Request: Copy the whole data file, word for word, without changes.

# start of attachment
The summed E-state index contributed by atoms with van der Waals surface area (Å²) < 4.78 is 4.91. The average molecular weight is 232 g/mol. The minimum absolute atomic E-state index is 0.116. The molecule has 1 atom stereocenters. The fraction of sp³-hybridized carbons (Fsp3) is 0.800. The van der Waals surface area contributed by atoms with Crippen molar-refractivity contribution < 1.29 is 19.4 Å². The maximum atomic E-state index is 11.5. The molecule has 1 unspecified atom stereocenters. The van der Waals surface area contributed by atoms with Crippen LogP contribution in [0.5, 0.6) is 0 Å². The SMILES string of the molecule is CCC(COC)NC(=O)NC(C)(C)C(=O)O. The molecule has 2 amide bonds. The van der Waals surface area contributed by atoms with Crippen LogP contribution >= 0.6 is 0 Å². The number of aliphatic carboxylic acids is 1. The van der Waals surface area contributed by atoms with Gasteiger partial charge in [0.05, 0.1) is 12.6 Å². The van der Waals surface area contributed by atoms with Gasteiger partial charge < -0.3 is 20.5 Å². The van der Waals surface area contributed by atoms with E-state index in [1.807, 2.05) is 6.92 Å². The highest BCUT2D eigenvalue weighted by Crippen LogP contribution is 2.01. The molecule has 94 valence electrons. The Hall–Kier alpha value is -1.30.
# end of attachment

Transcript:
The summed E-state index contributed by atoms with van der Waals surface area (Å²) < 4.78 is 4.91. The average molecular weight is 232 g/mol. The minimum absolute atomic E-state index is 0.116. The molecule has 1 atom stereocenters. The fraction of sp³-hybridized carbons (Fsp3) is 0.800. The van der Waals surface area contributed by atoms with Crippen molar-refractivity contribution < 1.29 is 19.4 Å². The maximum atomic E-state index is 11.5. The molecule has 1 unspecified atom stereocenters. The van der Waals surface area contributed by atoms with Crippen LogP contribution in [0.5, 0.6) is 0 Å². The SMILES string of the molecule is CCC(COC)NC(=O)NC(C)(C)C(=O)O. The molecule has 2 amide bonds. The van der Waals surface area contributed by atoms with Crippen LogP contribution >= 0.6 is 0 Å². The number of aliphatic carboxylic acids is 1. The van der Waals surface area contributed by atoms with Gasteiger partial charge in [0.05, 0.1) is 12.6 Å². The van der Waals surface area contributed by atoms with Gasteiger partial charge < -0.3 is 20.5 Å². The van der Waals surface area contributed by atoms with E-state index in [1.807, 2.05) is 6.92 Å². The highest BCUT2D eigenvalue weighted by Crippen LogP contribution is 2.01. The molecule has 94 valence electrons. The Hall–Kier alpha value is -1.30.